Students call for end to “archaic” gay blood ban

Illustrated rainbow pride flag on a white background.

Students from all over the UK will converge on blood donation centres in their town today campaigning for the National Union of Students Lesbian, Gay, Bisexual and Trans (NUS LGBT) day of action.

Students say that the current National Blood Service policy, which bans gay and bisexual men from giving blood for life is archaic and they are calling for a review of the policy.

NUS LGBT campaign is one of the only campaigns nationwide that is lobbying on this issue and will be joined at the London protest by gay rights campaigner Peter Tatchell, representing Outrage!

NUS believes that the policy, which asks men whether they have ever had unprotected sex with another man, is homophobic.

The policy effectively equates to a lifetime ban on donations from gay and bisexual men regardless of their current lifestyle and therefore the suitability of their blood.

The day of action will see students up and down the country encouraging friends, fellow students and passers-by to donate blood in place of the thousands of gay and bisexual men who can’t.

Scott Cuthbertson, NUS LGBT officer who is co-ordinating the event said: “Students across the UK are very angry about this discrimination. The questions asked at blood donation sessions mean that all gay and bisexual men are banned from giving blood for life, regardless of their behaviour, whilst high-risk heterosexual people slip through the net.”

He called on the service to change its policy.

“NUS LGBT priority campaign this year is ‘Donation not discrimination’. The main tenet of this campaign is to ensure a review of the policy takes place, so that the behaviour of the individual is assessed rather than their membership of a group,” he added.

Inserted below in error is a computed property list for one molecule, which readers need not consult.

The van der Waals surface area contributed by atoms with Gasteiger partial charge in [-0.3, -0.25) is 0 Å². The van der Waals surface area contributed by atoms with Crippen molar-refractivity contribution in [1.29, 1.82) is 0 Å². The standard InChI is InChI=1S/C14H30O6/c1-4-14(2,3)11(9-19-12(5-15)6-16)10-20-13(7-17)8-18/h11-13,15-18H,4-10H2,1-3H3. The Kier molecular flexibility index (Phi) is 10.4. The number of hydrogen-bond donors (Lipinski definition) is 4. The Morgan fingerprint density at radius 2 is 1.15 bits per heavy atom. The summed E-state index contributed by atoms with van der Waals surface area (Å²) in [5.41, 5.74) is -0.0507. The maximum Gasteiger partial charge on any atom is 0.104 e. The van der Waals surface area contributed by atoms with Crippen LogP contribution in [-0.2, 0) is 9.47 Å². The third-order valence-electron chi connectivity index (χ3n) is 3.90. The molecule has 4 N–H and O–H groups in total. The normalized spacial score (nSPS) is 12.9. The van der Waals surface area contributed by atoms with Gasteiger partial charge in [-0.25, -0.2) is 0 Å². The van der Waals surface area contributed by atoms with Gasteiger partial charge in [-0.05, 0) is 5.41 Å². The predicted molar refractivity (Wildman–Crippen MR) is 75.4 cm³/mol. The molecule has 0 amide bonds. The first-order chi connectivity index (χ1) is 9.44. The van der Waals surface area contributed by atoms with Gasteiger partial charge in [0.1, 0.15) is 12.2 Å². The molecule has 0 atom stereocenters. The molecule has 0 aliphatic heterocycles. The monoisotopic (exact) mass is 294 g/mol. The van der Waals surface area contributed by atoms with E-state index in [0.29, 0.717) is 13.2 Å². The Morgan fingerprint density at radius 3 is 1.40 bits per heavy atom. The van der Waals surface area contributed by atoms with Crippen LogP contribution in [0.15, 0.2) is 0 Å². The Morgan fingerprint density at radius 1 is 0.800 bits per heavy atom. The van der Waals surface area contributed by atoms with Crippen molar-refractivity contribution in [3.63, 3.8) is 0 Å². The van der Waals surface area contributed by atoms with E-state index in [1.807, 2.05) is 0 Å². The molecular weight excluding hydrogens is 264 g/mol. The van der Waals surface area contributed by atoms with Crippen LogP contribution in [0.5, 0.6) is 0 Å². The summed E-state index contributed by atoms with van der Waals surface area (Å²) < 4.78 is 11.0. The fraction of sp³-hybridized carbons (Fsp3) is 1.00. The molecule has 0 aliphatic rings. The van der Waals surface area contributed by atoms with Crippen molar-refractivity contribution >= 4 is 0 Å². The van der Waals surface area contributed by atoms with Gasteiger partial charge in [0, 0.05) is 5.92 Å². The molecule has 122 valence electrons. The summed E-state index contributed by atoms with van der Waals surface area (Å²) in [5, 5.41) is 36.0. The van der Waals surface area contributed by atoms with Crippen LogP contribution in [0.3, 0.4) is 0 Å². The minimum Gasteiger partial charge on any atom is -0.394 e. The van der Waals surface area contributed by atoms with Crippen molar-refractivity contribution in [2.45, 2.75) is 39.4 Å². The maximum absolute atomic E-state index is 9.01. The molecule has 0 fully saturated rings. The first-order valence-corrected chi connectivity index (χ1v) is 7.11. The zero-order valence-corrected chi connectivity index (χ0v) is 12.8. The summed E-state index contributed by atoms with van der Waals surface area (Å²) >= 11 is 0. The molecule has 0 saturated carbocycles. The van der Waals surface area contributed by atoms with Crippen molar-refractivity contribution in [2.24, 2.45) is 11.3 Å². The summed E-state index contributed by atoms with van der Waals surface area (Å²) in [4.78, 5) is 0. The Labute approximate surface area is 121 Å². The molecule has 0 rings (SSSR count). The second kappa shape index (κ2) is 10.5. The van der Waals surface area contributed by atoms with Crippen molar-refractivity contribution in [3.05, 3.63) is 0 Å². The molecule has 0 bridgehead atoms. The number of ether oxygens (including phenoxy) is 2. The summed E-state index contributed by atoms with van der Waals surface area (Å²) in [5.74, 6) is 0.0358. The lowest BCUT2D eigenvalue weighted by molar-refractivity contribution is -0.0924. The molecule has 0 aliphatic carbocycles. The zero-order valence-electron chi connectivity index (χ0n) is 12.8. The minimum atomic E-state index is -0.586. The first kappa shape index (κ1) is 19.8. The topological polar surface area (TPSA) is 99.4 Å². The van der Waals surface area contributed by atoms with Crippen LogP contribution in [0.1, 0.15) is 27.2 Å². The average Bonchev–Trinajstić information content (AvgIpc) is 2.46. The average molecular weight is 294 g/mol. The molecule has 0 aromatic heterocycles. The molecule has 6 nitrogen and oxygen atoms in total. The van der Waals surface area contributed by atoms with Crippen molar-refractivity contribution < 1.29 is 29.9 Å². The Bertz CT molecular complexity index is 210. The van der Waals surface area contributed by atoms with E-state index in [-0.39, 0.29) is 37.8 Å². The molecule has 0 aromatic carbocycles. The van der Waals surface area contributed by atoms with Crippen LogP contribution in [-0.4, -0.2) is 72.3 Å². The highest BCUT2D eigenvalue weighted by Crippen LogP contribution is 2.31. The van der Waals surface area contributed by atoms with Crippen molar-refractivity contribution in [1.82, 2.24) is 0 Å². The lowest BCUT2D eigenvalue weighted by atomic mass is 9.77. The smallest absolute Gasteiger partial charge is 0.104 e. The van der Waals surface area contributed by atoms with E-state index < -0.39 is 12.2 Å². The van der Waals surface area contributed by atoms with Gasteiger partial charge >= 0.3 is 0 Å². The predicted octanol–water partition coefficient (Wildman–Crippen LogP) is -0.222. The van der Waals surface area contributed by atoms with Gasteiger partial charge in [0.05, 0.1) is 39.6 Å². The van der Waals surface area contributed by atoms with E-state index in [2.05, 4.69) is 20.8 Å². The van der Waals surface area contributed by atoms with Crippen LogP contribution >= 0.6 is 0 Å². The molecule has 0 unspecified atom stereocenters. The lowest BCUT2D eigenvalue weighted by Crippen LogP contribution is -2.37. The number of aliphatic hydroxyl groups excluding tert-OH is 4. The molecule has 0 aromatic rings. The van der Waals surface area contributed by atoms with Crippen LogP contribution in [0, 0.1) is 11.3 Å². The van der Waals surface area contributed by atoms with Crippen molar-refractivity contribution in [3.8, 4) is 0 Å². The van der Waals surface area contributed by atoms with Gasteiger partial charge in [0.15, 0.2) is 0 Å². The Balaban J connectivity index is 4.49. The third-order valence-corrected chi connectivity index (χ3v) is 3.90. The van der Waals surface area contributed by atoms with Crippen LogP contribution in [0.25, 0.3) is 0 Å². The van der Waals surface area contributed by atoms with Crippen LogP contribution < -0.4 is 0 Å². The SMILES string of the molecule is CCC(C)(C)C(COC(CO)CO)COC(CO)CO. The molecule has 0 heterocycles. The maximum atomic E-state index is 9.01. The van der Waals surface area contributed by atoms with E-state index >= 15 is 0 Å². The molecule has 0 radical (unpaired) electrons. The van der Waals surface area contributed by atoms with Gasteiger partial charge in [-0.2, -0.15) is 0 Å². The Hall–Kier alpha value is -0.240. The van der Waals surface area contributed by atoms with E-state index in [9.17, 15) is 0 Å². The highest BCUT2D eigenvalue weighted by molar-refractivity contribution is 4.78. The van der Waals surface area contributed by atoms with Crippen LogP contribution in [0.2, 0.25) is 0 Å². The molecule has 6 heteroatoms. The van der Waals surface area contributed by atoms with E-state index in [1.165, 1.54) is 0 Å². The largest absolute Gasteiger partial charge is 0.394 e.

Claire Anderson, NUS LGBT Officer, at the London protest, said: “This policy is really frustrating because lots of healthy gay and bisexual students want to give blood but can’t because of the ban.

“It’s not someone’s sexual identity that makes them high risk, but their sexual practices. Heterosexual people who engage in high-risk behaviour are not banned, but deferred for a limited time; a blanket ban perpetuates the myth that HIV/AIDS is a gay disease, and does not treat donors equally and on the basis of actual risk.

“That’s why we are here today encouraging our friends to donate in our place and talking to donors to raise awareness of the policy. Most people we have spoken to are really surprised that this kind of ban is still in place. We are calling for equal treatment for donors regardless of sexuality.”

It follows protests by student groups earlier this year.

South Africa recently lifted a blanket ban on gay blood donation and similar calls are being made in Australia, Sweden, Russia and America.

According to The National Blood Service, gay men are in a high risk group and it is safer for them not to give blood.